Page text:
Link to Owner Dr. Robert B. Pamplin Jr.



The refuge comes alive with the advent of spring, drawing thousands to the Sherwood facility

"There is something of the marvelous in all things of nature."  -- Aristotle

May will soon arrive and it's a great time to visit the Tualatin River National Wildlife Refuge. The seasonal trail has reopened. It is prime time for songbirds; many have begun nesting while others are setting up their territories. Take a walk on the trail and look for the brightly-colored lazuli SUBMITTED PHOTO
 - There is ample activity for the kids at the Tualatin River National Wildlife Refuge in Sherwood.
buntings, black-headed grosbeaks and western tanagers in the forest and common yellowthroats in the margins of the wetlands. Shorebirds continue to migrate though and killdeer usually begin nesting on the refuge this month.

Tualatin River Photo Society: 7 p.m. May 2

Speaker to be announced. The group meets to share information, learn from each other and guest speakers, and create opportunities to expand their photography. Everyone is welcome, whether you take pictures with a cell phone or have the latest equipment.

Nature Ambassadors

The Nature Ambassadors, presented by the Tualatin River National Wildlife Refuge, is a drop-in youth program for children and families visiting local libraries. Volunteer naturalists present nature-themed programs such as pelts/skulls, bird nests and eggs, and endangered species where children can see specimens up close, participate in hands-on activities and make a craft to take home. Come learn about the wildlife and habitats that you will find on the Refuge. (These outreach events do not take place at the refuge. Please confirm the location before attending).

Newberg Public Library: 4 to 5 p.m. May 2

Join refuge naturalists at the library to learn about bird eggs and nests. Opportunities include hands-on activities, specimens and crafts at this drop-in activity.

Sherwood Public Library: 3:30 to 4:30 p.m. May 8

Join refuge naturalists to learn about the upcoming Tualatin River Bird Festival. Opportunities include hands-on, bird-themed activities, specimens and crafts at this drop-in activity.

Drop-in Exploration Day: Animal Tracks – noon to 2 p.m. May 5

Join us for free animal tracking activities and crafts in our environmental education classroom. Come explore animal tracks and make your own to take home. All ages welcome and the activity will be held in the visitor center. No registration required for this drop-in program. Stay as long as you like within the two-hour time frame.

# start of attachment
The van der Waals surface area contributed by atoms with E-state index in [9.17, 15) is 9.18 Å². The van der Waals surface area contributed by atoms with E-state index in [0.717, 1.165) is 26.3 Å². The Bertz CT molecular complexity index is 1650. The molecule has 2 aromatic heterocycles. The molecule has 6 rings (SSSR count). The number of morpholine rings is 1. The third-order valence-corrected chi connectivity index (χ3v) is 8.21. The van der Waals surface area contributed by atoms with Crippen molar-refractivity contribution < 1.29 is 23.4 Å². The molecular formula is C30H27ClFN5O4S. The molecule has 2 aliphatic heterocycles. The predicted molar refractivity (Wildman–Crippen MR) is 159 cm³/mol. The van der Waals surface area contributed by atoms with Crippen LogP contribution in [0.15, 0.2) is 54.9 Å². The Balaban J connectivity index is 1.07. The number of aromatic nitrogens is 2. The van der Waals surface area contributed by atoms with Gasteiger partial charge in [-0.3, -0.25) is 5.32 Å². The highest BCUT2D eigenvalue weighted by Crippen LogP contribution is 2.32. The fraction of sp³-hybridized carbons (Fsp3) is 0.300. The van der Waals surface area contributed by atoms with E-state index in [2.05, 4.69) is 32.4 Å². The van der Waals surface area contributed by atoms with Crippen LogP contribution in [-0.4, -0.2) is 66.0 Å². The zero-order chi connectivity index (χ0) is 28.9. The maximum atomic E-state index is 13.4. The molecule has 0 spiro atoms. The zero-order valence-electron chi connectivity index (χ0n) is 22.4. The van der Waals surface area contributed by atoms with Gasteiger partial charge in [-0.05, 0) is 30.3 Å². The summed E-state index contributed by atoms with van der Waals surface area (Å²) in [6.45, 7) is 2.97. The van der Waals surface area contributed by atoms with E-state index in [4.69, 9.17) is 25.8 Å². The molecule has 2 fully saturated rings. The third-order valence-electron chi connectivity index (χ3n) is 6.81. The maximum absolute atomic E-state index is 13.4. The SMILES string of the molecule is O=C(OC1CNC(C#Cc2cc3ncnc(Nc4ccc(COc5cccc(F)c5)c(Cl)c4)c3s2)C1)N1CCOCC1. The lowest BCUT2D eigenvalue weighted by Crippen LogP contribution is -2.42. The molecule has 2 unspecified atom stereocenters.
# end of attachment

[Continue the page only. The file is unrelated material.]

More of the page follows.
Puddle Stompers: 1 to 3 p.m. May 8 at refuge headquarters

This pre-school environmental education program invites children and their families to spend the morning learning about the natural wonders of the refuge. Volunteer naturalists lead nature crafts, share stories and guide hikes on refuge trails. The refuge supplies "froggy" raingear for the kids, but adults should bring their own. Each month has a new theme. The event is free and open to the public, but registration is required. Register on the Friends of Tualatin River National Wildlife website at For more information, email This email address is being protected from spambots. You need JavaScript enabled to view it. or call 503-625-5944.

Second Saturday Restoration Work Party: 8:45 a.m. to noon May 11

Meet at the refuge headquarters, 19255 S.W. Highway 99W. Each month we pick an activity such as caring for trees, planting, removing invasive species, maintaining trails, etc. Work parties are a great opportunity to see parts of the refuge that are closed to the public. Wear sturdy shoes and bring a water bottle. For more information, email restoration specialist at This email address is being protected from spambots. You need JavaScript enabled to view it.

Tualatin River Bird Festival: 10 a.m. to 4 p.m. May 18

The festival is our biggest event of the year. It is sponsored by the Friends of the Refuge, in partnership with the refuge, to celebrate the natural world that surrounds us.

Plan to spend the day and sample some of the many family-friendly activities. For early risers, start the day with walks to listen and look for birds greeting the dawn. The walks will be led by long-time birding experts starting at 5:30 a.m. Festival activities begin at 10 a.m. and will offer kids and adults plenty to do. The kids can build a bird house to take home or paint a duck decoy. They can visit a pond study and see the tiny world that lives in the water or try their hand at the backyard fishing station. The always popular Conestoga style wagon rides will be back to give you a tour of the perimeter of the refuge. If you prefer, you can walk the refuge and visit the interpretive stations along the trail to learn more about the plants, animals and birds that call the Refuge home.

The Nature Store will be open and offers a wide selection of books and field guides about nature as well as gift items for everyone on your list. Conservation exhibitors will be present to answer questions about their organizations and explain ways you can help protect the environment.

Free festival parking will be available at an office building at 12205 S.W. Tualatin Road near the corner of Southwest 124th Street and Highway 99W. Free ADA shuttle buses will provide continuous transportation to the refuge. There will be no onsite parking at the refuge. For complete up-to-date information about the festival, go to or call 503-625-5944, ext. 227.

Pam Farris is a member of Friends of the Refuge

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